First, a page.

En hopelijk zien we een aantal deelnemers over een maand terug op de SIG Open Education Netwerkdag op 12 december 2013!
Yesterday the Dutch E-Merge Consortium organized a Blended Learning Expert meeting, where all participants shared experiences on how they have implemented blended learning in their educational practice. The E-merge consortium consists of The Hague University of Applied Science, TU Delft, Leiden University and Leiden University of Applied Science. Two big Blended Learning Projects were presented: the E-Merge Blended Learning project and the TU Delft Blended Learning project).
Blended Learning definitions often adress the optimal mix of face-to-face and digital/online delivery of content and instruction in formal Brick and Mortar school structures. As you might expect, experiences shared were diverse in nature. In some cases Blended Learning was still limited to merely replacing knowledge transfer through live lectures by lecture video’s. This in itself is a nice start, since it often is a personal innovative experience for a lot of teachers.
But as I see it, blended learning projects provides teachers with the opportunity to go one step further and fully rethink how you can support your students in reaching the learning goals, by using the strengths of both different types of content, delivery methods and learning activities, be it either face-to-face or digital/online. The general opinion of the participants ultimately stretched this towards a more constructivist approach, where the new opportunities of digital and online content and delivery methods can be used in encouraging an active attitude in students, making education more engaging and giving control over the learning process back to students (control over time, place, path and pace – Wikipedia).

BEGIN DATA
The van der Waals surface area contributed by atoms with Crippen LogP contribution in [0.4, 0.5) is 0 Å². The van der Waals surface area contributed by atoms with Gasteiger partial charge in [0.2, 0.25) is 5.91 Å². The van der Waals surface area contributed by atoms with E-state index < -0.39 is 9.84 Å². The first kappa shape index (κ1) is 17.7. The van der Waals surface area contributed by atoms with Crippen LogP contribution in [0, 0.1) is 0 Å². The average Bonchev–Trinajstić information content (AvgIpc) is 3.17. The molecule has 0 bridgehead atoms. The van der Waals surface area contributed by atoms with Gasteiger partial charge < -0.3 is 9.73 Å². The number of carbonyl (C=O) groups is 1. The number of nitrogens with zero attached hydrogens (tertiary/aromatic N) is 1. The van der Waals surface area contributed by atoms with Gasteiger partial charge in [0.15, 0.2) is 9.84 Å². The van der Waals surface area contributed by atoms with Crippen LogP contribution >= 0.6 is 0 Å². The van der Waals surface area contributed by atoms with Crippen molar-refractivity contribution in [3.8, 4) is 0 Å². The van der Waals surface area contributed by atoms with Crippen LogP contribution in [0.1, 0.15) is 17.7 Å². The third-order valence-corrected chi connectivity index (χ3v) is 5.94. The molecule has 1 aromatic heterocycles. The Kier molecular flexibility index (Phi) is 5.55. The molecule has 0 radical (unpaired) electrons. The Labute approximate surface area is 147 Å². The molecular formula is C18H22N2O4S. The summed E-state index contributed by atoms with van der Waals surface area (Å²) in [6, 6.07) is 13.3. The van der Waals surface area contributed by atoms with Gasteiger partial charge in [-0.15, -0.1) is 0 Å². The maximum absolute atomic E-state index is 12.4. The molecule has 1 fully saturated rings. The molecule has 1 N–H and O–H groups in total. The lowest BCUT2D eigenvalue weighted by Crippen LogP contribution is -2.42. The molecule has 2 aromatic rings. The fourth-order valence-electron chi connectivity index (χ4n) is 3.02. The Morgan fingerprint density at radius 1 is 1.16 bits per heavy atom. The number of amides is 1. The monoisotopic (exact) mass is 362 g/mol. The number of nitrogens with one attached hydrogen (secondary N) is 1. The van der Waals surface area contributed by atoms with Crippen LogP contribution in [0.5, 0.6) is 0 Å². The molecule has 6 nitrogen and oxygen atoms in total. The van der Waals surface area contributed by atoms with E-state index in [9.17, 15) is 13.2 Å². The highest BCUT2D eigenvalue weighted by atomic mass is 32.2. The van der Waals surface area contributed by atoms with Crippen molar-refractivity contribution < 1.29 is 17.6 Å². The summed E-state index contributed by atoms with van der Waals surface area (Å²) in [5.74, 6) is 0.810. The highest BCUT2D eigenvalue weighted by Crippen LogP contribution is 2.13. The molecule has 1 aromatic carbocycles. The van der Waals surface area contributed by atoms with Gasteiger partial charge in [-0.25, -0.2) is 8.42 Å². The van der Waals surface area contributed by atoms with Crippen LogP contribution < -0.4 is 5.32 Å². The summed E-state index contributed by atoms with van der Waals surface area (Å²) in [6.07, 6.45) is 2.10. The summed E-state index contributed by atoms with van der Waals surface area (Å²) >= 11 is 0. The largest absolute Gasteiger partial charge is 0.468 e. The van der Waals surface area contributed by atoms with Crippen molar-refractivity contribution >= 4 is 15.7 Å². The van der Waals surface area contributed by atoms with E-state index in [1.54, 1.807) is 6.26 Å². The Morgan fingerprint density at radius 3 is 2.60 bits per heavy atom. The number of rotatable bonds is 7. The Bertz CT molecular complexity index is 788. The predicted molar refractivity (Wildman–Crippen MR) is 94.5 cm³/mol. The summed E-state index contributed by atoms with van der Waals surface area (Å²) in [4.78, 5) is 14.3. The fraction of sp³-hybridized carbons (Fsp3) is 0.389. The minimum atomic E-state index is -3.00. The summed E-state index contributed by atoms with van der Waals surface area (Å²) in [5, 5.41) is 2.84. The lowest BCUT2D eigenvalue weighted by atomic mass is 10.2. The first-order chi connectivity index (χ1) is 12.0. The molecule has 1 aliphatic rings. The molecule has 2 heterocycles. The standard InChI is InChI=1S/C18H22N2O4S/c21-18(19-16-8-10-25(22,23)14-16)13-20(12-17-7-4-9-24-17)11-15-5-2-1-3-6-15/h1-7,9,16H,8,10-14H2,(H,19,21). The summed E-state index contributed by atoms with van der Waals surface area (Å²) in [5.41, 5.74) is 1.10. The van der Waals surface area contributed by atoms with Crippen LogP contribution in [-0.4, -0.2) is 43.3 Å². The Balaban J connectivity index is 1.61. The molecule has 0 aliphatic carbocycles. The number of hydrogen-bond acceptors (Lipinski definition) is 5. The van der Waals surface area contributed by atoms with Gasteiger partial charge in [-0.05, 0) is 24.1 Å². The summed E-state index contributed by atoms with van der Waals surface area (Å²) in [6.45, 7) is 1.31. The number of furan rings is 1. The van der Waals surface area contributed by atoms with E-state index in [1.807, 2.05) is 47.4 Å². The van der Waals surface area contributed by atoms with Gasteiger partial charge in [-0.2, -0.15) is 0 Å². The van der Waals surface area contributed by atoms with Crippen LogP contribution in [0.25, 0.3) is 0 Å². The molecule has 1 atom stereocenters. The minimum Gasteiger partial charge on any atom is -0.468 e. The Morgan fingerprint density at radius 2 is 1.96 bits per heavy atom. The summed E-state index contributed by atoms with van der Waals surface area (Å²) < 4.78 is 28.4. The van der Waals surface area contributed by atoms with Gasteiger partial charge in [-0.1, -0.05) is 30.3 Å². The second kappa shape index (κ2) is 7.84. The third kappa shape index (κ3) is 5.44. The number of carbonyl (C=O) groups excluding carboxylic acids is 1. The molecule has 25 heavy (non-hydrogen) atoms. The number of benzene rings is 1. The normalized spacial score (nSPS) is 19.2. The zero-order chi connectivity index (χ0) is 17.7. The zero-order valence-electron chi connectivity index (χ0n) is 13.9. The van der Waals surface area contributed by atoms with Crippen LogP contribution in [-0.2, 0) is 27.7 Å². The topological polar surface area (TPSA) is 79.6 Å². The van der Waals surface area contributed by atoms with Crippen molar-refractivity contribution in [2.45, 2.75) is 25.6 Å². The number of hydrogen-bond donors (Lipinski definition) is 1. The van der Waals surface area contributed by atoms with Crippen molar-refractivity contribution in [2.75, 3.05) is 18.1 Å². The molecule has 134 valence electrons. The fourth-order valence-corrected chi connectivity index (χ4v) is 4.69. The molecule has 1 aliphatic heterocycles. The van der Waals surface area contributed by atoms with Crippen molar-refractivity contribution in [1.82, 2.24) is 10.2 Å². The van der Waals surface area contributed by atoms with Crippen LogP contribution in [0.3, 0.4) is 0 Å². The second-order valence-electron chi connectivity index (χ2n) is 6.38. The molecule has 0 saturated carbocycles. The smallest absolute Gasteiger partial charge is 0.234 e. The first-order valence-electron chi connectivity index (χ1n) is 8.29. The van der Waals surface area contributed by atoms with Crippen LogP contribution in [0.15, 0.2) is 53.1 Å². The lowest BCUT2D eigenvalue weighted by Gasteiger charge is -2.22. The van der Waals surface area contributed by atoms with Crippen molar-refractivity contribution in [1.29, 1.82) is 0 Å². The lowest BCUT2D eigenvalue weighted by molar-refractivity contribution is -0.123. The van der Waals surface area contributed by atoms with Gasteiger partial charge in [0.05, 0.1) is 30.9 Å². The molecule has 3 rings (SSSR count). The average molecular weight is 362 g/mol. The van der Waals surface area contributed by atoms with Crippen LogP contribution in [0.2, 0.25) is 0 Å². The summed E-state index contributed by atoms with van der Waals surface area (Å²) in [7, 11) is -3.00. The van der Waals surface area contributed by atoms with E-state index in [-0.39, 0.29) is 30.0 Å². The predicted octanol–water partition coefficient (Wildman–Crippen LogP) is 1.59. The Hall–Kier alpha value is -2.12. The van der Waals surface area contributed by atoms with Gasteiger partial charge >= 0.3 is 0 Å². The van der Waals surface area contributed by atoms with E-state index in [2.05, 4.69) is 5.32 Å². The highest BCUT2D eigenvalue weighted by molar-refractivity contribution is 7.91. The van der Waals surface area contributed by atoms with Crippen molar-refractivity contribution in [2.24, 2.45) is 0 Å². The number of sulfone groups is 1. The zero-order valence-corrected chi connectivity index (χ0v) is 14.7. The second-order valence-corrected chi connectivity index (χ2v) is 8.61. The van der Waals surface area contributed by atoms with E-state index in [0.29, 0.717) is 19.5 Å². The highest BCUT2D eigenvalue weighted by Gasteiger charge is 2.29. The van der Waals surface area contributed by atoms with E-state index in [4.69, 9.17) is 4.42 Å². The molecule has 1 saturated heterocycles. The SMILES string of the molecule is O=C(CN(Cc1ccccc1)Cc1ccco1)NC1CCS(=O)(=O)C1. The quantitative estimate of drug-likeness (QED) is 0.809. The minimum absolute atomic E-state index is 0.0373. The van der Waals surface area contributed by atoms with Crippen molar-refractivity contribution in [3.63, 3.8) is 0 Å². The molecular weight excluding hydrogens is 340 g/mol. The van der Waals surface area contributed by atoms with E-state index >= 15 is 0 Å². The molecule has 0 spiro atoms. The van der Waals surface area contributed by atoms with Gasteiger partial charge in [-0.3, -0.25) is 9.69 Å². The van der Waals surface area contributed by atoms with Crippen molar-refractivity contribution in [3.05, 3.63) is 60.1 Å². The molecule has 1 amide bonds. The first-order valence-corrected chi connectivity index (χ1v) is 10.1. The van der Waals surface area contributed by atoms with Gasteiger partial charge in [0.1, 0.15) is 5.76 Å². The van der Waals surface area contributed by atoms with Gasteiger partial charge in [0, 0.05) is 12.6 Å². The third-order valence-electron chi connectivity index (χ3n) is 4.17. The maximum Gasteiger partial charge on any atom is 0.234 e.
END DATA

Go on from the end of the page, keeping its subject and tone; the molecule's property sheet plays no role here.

There is quit a similarity here with Open Education, where succesful usage is also based on non formal self directed learning. So, it might prove interesting to see if Open Educational Practices could be implemented in formal education. Scenario’s in which blended learning is applied, certainly provide good opportunity to achieve this. As long as students are really let go, given actual control over the learning process – even though this often lies outside many peoples comfort zone. And for many of the participants, although they agreed, this might still be a step to far. But they made/are making their first steps. And it is interesting to see where that might lead…
As educators or (in my case) supporting staff in education, we are all ambitious in supporting our students to learn and excel in what they do. At the same time, every teacher I know has little spare time to design and create educational activities and (especially) materials which match these ambitions. Often it works, but in many cases we don’t have the time to create the materials we envisioned or we don’t really know how.
On the other hand, worldwide thousends of teachers in hundreds of universities have been sharing their educational materials on the Internet, openly available. Open in this case means anybody is free to use, re-use, remix, repurpose and redistribute the educational materials.
Given this fact, I became very curious in how we could (re-)use and repurpose these Open Educational Resourses in formal education settings in a way that benefits students in learning and developing the skills needed in today’s (21st century) society and could benefit teachers in reaching their ambitions as educators.
TU Delft STUMBLE